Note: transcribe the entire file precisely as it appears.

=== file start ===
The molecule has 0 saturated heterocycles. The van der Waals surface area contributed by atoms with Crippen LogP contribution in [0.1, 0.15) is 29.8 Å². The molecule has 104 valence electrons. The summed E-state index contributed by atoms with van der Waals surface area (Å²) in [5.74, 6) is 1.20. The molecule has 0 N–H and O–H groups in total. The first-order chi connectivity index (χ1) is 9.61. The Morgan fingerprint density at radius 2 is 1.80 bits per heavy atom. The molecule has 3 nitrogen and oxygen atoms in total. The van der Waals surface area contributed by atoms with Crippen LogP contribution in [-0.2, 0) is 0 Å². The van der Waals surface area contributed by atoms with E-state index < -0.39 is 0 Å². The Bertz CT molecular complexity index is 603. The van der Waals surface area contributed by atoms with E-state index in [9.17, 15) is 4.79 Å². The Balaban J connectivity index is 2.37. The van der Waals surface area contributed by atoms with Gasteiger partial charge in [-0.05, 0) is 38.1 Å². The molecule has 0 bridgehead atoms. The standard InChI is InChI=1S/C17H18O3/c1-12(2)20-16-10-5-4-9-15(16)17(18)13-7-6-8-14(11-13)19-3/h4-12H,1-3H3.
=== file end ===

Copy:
The molecule has 0 saturated heterocycles. The van der Waals surface area contributed by atoms with Crippen LogP contribution in [0.1, 0.15) is 29.8 Å². The molecule has 104 valence electrons. The summed E-state index contributed by atoms with van der Waals surface area (Å²) in [5.74, 6) is 1.20. The molecule has 0 N–H and O–H groups in total. The first-order chi connectivity index (χ1) is 9.61. The Morgan fingerprint density at radius 2 is 1.80 bits per heavy atom. The molecule has 3 nitrogen and oxygen atoms in total. The van der Waals surface area contributed by atoms with Crippen LogP contribution in [-0.2, 0) is 0 Å². The van der Waals surface area contributed by atoms with E-state index < -0.39 is 0 Å². The Bertz CT molecular complexity index is 603. The van der Waals surface area contributed by atoms with E-state index in [9.17, 15) is 4.79 Å². The Balaban J connectivity index is 2.37. The van der Waals surface area contributed by atoms with Gasteiger partial charge in [-0.05, 0) is 38.1 Å². The molecule has 0 bridgehead atoms. The standard InChI is InChI=1S/C17H18O3/c1-12(2)20-16-10-5-4-9-15(16)17(18)13-7-6-8-14(11-13)19-3/h4-12H,1-3H3.